"The Brickyard"

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History of the Brickyard
The McDuffie Progress

The creation of one of this states greatest football landmarks as a result of Mother Nature and a fiery tragedy that occured in the late 1930’s.

The home stadium of the Thomson Bulldogs, known as the legendary “Brickyard,” is the finished product of hard work and dedication from longtime supporters of the early Bulldog teams.

In the summer of 1937, lightning struck the dome of the old Thomson High School, which was located on the grounds where todays Thomson Middle School stands. The entire school burned to the ground, and the residents of the City of Thomson and McDuffie County were devastated.

Clean-up duties quickly began, and all the bricks from the old, burned school were piled up on school property. Construction of the existing building that now houses TMS soon began.

During this time, football games for the Bulldogs were played on a field where the Bridkyard now stands, excluding the brick wall. A few years after the fiery mishap that destroyed Thomson High, residents of the city and school officials decided to use the old bricks to construct a wall around the football field to create a closed-in stadium.

Funds for the big construction project were obtained through President Franklin Roosevelt's Civilian Conservation Corps Program. When these funds were made available, work on the Bulldog’s new home began.

“The CCC Program under President Roosevelt was one of two special areas that the federal government had available to help communities,” said Dewayne Patrick, a member of four Thomson Bulldog teams from 1949-1952 and a retired military general. “The other program of President Roosevelt’s was the Works Projects Administration (WPA) that helped build bridges and brick homes on Army bases.”

The first game in the new “Brickyard” was played on September 26, 1941, in which Thomson played Sylvania for a 6-6 tie. L.C. “Flash” Gordon was the first head coach of a Bulldog team that played in the Bridkyard.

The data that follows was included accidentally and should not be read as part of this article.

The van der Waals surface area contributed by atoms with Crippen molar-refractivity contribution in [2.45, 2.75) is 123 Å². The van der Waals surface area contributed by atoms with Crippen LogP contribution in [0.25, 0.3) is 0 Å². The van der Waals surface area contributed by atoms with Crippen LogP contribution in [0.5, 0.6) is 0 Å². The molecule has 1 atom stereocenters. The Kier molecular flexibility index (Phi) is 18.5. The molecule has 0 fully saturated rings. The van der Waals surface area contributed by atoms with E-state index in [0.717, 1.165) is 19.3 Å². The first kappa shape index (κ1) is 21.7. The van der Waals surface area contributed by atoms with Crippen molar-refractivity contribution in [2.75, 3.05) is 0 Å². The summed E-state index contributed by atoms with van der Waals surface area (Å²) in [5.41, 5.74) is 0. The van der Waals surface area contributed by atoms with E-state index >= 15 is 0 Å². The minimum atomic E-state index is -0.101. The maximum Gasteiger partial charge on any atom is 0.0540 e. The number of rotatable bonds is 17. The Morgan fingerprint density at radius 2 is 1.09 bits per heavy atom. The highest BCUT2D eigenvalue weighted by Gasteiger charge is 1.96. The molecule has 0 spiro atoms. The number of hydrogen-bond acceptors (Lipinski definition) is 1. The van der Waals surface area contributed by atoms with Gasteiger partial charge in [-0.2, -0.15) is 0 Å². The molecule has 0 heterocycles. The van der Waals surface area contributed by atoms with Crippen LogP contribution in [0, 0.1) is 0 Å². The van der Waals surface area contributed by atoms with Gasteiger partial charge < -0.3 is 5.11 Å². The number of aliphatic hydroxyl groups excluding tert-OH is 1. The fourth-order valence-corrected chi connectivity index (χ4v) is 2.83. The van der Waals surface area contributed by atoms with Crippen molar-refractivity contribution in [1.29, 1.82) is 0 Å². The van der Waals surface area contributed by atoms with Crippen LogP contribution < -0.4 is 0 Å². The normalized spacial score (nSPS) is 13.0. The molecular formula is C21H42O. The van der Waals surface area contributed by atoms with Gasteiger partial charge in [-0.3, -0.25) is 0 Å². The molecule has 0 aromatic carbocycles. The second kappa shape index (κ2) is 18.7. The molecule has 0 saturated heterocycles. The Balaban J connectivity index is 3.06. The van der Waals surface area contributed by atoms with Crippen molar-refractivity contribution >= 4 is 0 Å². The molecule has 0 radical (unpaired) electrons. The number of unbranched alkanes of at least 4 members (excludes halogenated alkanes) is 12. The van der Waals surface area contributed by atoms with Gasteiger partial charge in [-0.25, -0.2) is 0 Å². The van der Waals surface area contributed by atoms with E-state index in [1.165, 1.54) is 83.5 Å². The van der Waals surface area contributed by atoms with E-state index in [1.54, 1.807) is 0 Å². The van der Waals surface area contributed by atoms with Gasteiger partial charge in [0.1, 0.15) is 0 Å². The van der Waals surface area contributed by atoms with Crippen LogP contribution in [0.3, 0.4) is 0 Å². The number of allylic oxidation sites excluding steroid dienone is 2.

The first win for Gordon’s Bulldogs in the Brickyard occured on October 10, 1941 against Greensboro High School by a 12-7 score.

In the following few weeks, the Bulldogs remained undefeated at their new stadium by defeating Lincointon 12-2 on Oct. 24 and by beating Gray 9- 7on Nov. 14.

The first loss for the Bulldogs at the Brickyard came against neighboring Warrenton on Thanksgiving Day of 1941. No score could be found in the records for this game. The Bulldogs finished the 1941 sea son with a 5-4-1 record.

Thomson was a baseball town until the 1940s,” said Bill Beckum, local historian and statistician of the Thomson Bulldogs. “For many decades, both baseball and football games of Thomson High were played in the Brickyard”

Beckum added, “Before football games were played in the Brickyard and the original field before the bricks were layed, the Bulldogs played their home games in the mid- l930s on the old fairgrounds in Thomson, where The McDuffie Progress is now located.

Today, the Brickyard is known statewide as one of the toughest stadiums for visiting teams to attempt wins. It has been ranked the past few years in the Top 10 as one of the most attractive high school stadiums in Georgia.

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